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State of (hetero) relationship play.

Namibia appears to have a relatively high divorce rate, with hundreds of divorce cases trundling through the courts on a weekly basis, according to reports. Now, a lot of things could be said about this, but one of the things that probably should stand out is that the institution of marriage is no longer as sacred as it once arguably was considered.


Taking the same reasoning tack, we could similarly probably, and credibly, infer that the nature of the heterosexual relationship--between a man and a woman--could be undergoing something of a significant redefining, and that what divorce numbers are showing is that attitudes towards traditional relationship arrangements are changing substantially, along with social values.

In fact, if we consider unfolding Namibian trends as microcosmic of developments at a global level, we can get an inkling of the potential directions that some of the changes we're witnessing here could be taking us down. That is to say, what we are seeing playing out gradually here probably has played out a few degrees further somewhere else already--this is because much of the changes in relations between men and women are due to generally improved general health, educational and economic conditions at individual and societal levels, but given that regions and societies are at differing levels of development, some trends are at more advanced stages in some than in others. This is not to say that countries faithfully mirror each other in development and socio-economic progress, for we still have to account for national and regional cultural differences that impact demographic considerations. Suffice to say that there are areas where human beings share similarities and trends around these areas of commonality can be credibly assessed at a more globalised level.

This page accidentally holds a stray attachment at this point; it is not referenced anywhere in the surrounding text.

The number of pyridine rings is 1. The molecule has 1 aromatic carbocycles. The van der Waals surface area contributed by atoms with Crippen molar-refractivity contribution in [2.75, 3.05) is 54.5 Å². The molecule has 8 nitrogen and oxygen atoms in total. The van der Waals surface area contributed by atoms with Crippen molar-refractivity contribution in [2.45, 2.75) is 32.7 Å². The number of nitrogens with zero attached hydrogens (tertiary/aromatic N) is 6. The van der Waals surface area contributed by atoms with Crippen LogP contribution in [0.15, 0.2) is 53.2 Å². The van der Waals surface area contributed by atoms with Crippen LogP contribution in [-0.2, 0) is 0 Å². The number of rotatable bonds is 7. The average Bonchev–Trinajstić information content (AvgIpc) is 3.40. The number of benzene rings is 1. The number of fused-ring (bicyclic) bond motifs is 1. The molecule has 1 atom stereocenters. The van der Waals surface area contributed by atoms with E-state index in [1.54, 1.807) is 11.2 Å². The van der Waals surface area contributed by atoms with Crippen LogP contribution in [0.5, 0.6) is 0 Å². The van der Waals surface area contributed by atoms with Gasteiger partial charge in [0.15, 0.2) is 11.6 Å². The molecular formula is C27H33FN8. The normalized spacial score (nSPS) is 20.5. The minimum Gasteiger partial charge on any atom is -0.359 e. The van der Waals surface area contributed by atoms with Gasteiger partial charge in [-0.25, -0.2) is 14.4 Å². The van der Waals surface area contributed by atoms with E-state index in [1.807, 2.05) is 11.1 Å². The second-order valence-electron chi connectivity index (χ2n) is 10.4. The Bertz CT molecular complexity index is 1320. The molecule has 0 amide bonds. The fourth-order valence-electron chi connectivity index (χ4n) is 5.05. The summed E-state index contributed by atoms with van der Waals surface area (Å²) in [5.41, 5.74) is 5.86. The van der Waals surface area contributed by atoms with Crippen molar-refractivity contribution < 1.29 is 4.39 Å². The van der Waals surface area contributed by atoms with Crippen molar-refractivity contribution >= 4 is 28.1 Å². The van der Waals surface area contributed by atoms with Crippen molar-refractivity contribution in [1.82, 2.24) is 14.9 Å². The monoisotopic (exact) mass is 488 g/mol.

And marriage and the general state of heterosexual relationships are some of those areas which have been subjected to considerable examination and investigation over the last decade or so, and even well before.